2. Step 2 – Fail & learn – Startups fail all the time. Small failures can be an unused feature or a poor marketing campaign.  Constant  small failures are an extremely important business lesson. Use them. An old friend calls it “the MBA of life”. We have to learn to be entrepreneur’s and innovate through failure.
  3. Step 3 – Learn & change – We are all at different levels of personal development. The important thing is to Know thyself. See your strengths and weaknesses. Learn to compensate weaknesses with others and let them bring out your strengths. VC’s and Angels look for well balanced teams for good reason.
  4. Step 4 -Try again – If a startup is not getting customer traction re-align the service or product around customers real needs. If the startup won’t or can’t change, quit and move on. Startups often fail to engage customer needs.
  5. Step 5 – Keep learning & trying –  Even when you have a successful startup pulling revenues ,  managing cash flow and  enjoying profits you have to  continue to  fail.  Any startup or mature business has to stay ahead of their competition. Successful Amazon boss Jeff Bezos still fails trying.

You and your startup aren’t really trying unless your failing. Failure does not mean taking all or nothing chances. Put yourself in a position where your experimenting with smaller manageable losses and keep trying. Churchill said: “Success is the ability to go from one failure to another with no loss of enthusiasm.”


Related posts:

I knew it would be hard, but I didn’t realize it would be this hard.

Learning is the source

June 25, 2009

I’m starting to sound like a Brad Sugars fan.  The thing is he makes some good sense. Brad seems to have a strong understanding of people and business. This was learnt from being an entrepreneur since a teenager. He’s put this knowledge to good use and has been successful.

Like me, Brad has a passion for learning. In this video Brad talks about the five stages of learning to truly become an entrepreneur:  (0) Employee (1) Self employed (2) Manager (3) Owner (4) Investor & (5) Entrepreneur.


CAUTION: Brad will try and sign you up to his coaching service

I have repeatedly talked about the importance of learning in this blog: ‘The spirit of Entrepreneurship‘ being in us all; learning how to pitch an idea through repeatedly trying and failing; learning  to over come your fears to live your dreams; Rachel Elnaugh’s learning experiences; and anyone can learn to be a designer.

The one thing we can’t make more of is time and learning takes time. If your not fulfilling your learning potential start now. Learning is the source in life!! 😉

The spirit of Entrepreneurship

May 19, 2009

This is a great video! It’s viral but worth talking about. Micheal Acton-Smith Re-Tweeted the link last week.  The video is very well made and makes some good points.

The term Entrepreneur has many different interpretations. Unfortunately academics can’t seem to agree on a definition. The press often put Entrepreneurs onto a heroic pedestal. They tend to focus in on the big risks and the big winners. Like the video I believe we are all Entrepreneurs. The essence of Entrepreneurship is about experimenting and learning. Which most of us did alot more of as ‘kids’.

Companies can also be entrepreneurial. Some organisations learn and adapt better than others. Universities can even be entrepreneurial risk takers. Employees don’t even have to leave their jobs to be entrepreneurial. Just as long as they are learning and growing. Why can’t an employee dream of over coming difficult challenges, making a difference and a better world? They can! However the problem comes when employers hold back employees ideas.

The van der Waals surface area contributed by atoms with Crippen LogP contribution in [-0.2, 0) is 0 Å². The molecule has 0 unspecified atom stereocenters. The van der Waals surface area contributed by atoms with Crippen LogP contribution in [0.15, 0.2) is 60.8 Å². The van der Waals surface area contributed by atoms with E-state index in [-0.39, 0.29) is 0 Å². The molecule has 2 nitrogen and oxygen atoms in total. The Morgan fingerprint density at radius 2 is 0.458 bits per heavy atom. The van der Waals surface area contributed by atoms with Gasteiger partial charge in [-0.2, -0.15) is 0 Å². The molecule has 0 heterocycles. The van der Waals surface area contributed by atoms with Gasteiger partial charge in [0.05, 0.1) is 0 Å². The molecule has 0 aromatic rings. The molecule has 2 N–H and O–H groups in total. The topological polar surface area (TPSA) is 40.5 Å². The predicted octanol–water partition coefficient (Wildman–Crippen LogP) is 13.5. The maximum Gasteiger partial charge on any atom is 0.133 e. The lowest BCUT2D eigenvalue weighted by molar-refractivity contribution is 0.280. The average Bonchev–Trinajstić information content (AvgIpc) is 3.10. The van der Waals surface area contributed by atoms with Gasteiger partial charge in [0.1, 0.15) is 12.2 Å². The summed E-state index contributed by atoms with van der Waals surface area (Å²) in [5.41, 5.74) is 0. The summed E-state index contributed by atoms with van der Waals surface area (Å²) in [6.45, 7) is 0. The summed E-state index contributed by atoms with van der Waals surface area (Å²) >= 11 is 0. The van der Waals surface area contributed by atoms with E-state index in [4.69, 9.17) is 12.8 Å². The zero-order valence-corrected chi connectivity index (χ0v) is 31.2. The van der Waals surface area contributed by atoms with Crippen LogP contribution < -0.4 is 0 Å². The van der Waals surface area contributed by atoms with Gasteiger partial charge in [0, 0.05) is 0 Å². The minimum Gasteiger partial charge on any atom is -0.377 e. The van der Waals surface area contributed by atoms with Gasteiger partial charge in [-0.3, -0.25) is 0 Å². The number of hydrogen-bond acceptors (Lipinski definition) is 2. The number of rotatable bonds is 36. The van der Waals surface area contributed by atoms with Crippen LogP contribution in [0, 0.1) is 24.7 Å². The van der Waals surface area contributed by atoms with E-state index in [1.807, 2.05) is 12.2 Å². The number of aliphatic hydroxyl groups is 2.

Unfortunately organisations often don’t let employees experiment and innovate. Business politics gets in the way of trying new things. Employees can then loose their individual entrepreneurial spirit and the job becomes a 9-5 routine. Being self employed holds a dream of hope for many. However the risks can seem just to high to leave. I’ve heard this so many times, “I wish I could have my own company”.   The answer in this video is that you can. You just need to be prepared to try out new ideas and learn fast.

Elevator Pitch 2.0: Are you Listening & Learning?

May 15, 2009

I took part in another pitch competition this week and didn’t win, yet again.  However I learnt alot more than the previous pitch. The first pitch was to a camera in a booth. Unfortunately I received no feedback from the judges. How can I improve if I don’t get feedback! This weeks two minute Nott Tuesday pitch competition was to a live panel (Mike Butcher The Editor, Doug Ashby The Entrepreneur and Duncan James The Lawyer). They gave me some excellent feedback during a three minute Q&A to learn from.

Nott Tuesday Pitch Q&A Photo

Aware Monitoring looking more  like Rappers (photo by Nick Walker)

Here’s a link to all Nick Walkers’s event photographs. The pitchers at the event were (in presenting order):

  1. Simon Oxley and I from Aware Monitoring with our Website monitoring and Web infrastructure monitoring service. Click here for our pitch slide deck on Slideshare.
  2. Darren Ramowski from golfshake.com, who’s a really nice bloke,  gave a very relaxed pitch about his great golf website. The judges loved Golfshake and its international potential. Time for Darren to learn how to go Global now!
  3. Next up was Kamran Hussein from Buyers4Cars with an innovative startup that allows car buyers rather than sellers to advertise their vehicles.
  4. Tadhg Kelly from Simple Lifeforms have just released their first social game and I’m sure they will go very big with this game or one of the next games they’ve line-up.
  5. Last, but no means least was Nik Le Page who pitched an idea on online profile management. Nik won an extra award because he was a last minute and enthusiastic entrant.

I’d like to have come first in both pitch contests, who wouldn’t. However there is probably more to gain from not winning. Sore looser you may think. But learning often means putting yourself in a difficult situation where you will be challenged and probably won’t succeed. We have to go out of our comfort zones to learn. It’s the hard lessons that often have the most impact.

Pitching is a vital skill for any startup. As founders we need the ability to effectively pitch to everyone: investors; journalists; customers; partners; co-workers; etc. Therefore we’ve got to work hard on our pitching skills. For more tips on pitching listen to Tim Berry (Angel/Entrepreneur) and his seasoned advice.

All situations in life can be learnt from whether we win or loose a business pitch, customer deal, sports competition or our new product is a failure. Only by listening and learning from the challenges we can improve. The business coach Brad Sugars said something that stuck in my mind – “work on yourself as much as you work on your business.”

Growing as an individual is about Lifelong Learning“the pursuit of knowledge is not confined to childhood or the classroom, but takes place throughout life and in a range of situations”. So what have I learnt from my Pitch 2.0 feedback? I’ve understood the importance of being relaxed, spending more time on what the product is, our forward strategy and the investor greed inducement.  Until the next pitch! Which is going to be real soon with a National Pitch competition. I’m a sucker for punishment 😉